- Imran Qureshi
- for Press24 News
In India’s southern state of Kerala, after 387 names were removed from the list of freedom fighters, a situation of controversy has arisen in the state.
This controversy has once again raised the issue of polarization. This issue is similar to the views of historians who have different opinions about Tipu Sultan. Where some histories consider Tipu Sultan, the ruler of Mysore, to be a strong anti-Hindu and some say the builder of Hindu temples.
In Kerala, however, there are two very different opinions regarding the name of Mappila leader Variyamkunath Kunjahmad Haji instead of Tipu Sultan’s name. Variyamkunath Kunjahamad Haji is respected like Bhagat Singh because he preferred to die at the hands of the British instead of living in exile in Mecca.
Haji and his closest associate Ali Musliyar are highly respected in the Malabar region, especially in Kerala, as they led the independence movement in the 1921 Malabar Rebellion against the British.
But a three-member committee of the Indian Council of Historical Research (ICHR) has recommended the removal of Haji, Musliyar and their 387 associates from the Dictionary of Martyrs of India’s Freedom Struggle 2015. The basis of this recommendation is that the committee believes that the Mappila rebellion was not part of the independence movement.
grounds for removal
Professor CI Isaac, a member of the three-member ICHR panel, told PRESS24 NEWS Hindi that he had personally verified all the chargesheets against him.
He said, “Almost all the charges against Haji were of forcible conversion of Hindus, desecration of temples and looting of public property. His demand was not freedom. His aim was to transform Hindu society.”
Om G Upadhyay, director of research and development at the ICHR, told the PRESS24 NEWS that the committee had given its recommendation in a sealed envelope. It will be placed before the ICHR board in October or December.
The recommendation of the three-member ICHR committee comes at a time when the CPM-led Left Front (LDF) government organized celebrations to mark the centenary of the Mappila rebellion last week. On this occasion, Kerala Assembly Speaker MB Rajesh compared Haji with Bhagat Singh.
On the same day, RSS leader Ram Madhav said at a meeting held in memory of the victims of the rebellion that the movement was the “first example of Taliban mentality” in India. Others defined the rebellion as ‘the day of the massacre of Hindus’.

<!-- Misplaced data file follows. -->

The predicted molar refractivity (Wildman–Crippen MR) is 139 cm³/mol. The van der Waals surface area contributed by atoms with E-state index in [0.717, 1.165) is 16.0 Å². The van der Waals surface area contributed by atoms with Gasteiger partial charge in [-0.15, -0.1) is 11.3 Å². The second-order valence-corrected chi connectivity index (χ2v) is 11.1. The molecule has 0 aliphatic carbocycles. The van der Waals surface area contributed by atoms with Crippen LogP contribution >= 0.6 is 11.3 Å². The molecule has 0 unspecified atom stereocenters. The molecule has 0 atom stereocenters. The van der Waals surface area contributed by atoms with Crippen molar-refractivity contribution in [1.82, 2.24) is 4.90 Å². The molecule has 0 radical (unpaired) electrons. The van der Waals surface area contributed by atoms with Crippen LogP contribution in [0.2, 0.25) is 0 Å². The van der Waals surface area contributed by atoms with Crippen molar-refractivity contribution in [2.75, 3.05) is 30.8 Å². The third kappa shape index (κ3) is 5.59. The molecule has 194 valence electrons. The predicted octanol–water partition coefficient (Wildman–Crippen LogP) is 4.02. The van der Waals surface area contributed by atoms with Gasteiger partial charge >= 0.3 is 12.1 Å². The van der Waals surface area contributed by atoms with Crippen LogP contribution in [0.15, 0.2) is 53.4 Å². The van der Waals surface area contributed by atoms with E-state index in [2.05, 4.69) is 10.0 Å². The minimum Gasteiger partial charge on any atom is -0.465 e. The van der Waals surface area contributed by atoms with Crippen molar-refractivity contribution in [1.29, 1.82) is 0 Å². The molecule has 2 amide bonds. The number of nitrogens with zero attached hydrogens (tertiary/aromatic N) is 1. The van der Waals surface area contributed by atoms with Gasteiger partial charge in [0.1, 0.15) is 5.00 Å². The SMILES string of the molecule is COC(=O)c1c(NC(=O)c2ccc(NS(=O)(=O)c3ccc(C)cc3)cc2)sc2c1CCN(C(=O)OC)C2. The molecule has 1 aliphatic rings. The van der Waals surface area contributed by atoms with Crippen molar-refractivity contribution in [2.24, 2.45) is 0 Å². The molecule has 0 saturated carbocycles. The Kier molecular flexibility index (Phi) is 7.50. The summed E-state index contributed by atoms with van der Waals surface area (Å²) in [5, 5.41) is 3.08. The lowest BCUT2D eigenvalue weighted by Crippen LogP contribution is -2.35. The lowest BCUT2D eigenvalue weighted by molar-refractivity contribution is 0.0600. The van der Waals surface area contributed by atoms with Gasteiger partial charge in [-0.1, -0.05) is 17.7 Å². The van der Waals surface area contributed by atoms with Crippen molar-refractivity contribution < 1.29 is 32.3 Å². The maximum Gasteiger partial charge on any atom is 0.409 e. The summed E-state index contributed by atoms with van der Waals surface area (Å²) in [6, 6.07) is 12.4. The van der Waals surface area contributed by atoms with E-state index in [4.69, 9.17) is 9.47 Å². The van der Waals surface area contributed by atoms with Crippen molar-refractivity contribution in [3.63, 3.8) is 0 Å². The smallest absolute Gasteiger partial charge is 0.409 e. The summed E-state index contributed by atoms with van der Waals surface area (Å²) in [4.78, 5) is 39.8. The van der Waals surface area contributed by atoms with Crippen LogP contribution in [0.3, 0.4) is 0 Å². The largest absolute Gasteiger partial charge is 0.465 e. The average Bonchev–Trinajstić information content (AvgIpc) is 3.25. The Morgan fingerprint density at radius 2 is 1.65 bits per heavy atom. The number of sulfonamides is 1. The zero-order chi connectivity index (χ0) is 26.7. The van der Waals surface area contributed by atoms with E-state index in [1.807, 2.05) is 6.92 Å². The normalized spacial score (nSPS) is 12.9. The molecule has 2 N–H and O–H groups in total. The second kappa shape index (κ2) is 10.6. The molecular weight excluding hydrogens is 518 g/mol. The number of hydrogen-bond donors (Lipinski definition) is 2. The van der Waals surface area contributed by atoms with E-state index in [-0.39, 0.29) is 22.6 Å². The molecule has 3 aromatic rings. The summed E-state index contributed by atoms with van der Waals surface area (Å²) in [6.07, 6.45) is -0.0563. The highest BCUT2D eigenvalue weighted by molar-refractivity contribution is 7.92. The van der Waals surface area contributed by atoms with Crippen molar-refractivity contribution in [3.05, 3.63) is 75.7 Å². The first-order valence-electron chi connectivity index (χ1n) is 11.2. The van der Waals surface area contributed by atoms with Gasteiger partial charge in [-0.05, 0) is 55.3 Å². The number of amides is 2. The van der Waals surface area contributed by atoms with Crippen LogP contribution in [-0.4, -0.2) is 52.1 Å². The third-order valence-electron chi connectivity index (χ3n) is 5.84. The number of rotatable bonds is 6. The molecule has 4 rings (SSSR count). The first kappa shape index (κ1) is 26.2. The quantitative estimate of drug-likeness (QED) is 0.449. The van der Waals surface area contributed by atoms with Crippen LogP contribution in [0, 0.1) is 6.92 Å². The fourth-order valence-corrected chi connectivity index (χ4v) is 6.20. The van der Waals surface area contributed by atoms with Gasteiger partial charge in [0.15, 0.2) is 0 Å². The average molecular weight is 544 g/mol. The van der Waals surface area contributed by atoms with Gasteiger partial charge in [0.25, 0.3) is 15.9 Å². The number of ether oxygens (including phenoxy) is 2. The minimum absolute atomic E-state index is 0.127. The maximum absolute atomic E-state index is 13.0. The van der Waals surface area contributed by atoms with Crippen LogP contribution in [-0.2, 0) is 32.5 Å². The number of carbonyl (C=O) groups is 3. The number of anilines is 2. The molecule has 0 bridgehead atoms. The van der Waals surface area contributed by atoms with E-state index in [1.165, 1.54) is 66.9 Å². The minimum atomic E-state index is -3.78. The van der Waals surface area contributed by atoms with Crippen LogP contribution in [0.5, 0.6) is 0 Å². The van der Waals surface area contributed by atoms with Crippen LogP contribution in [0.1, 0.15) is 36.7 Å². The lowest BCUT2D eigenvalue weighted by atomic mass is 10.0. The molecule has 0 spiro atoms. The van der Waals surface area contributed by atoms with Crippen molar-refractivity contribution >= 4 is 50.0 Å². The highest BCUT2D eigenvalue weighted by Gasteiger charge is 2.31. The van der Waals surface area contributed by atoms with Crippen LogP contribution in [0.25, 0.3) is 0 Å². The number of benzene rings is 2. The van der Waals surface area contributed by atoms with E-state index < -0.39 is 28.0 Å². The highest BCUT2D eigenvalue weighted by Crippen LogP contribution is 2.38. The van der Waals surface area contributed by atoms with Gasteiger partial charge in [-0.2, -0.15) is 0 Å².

Members of the Sangh Parivar and historians objected to the inclusion of members of the 1921 Mappila rebellion in the fifth section of the directory, after which the three-member ICHR committee was formed.
What is the origin story?
Like good lawyers, historians also differ on many aspects of their research. Some historians believe that the Mappila rebellion was an agrarian rebellion.
Some others believe that it was the independence movement which was influenced by the Khilafat movement which gave a new impetus to the agricultural struggle.
Professor Isaac and many others believe that the conflict was nothing but a violent sectarian riot based entirely on conversion.
Originally the zamindar belonged to the Namboodiri community, followed by the Nair community and after that a small community of Muslims.
Most of the people belonging to Muslim and backward communities were farmers and agricultural labourers.
The proximity of the zamindars to the administrative officials (especially the tax-collectors) and the British officials was the main reason for the conflict between them.
Professor Ashraf Kadakkal of Kerala University told PRESS24 NEWS Hindi, “No one can deny the fact that many Hindus were attacked because of their proximity to the authorities. There were many such attacks before 1850.”
Well-known historian Sumit Sarkar in his book ‘Modern India 1885-1947’ has written that there was dissatisfaction among the Mappilas regarding the issues related to farming.
Professor KN Panikkar, president of the Kerala Council for Historical Research, told PRESS24 NEWS Hindi, “The revolt was a reaction of the peasants against colonialism and feudalism. The condition of the peasants was precarious and the British were supporting the landlords.”
Professor KN Ganesh in the Department of History of the University of Calicut has a different opinion. He says he doesn’t think there were three sides to the controversy.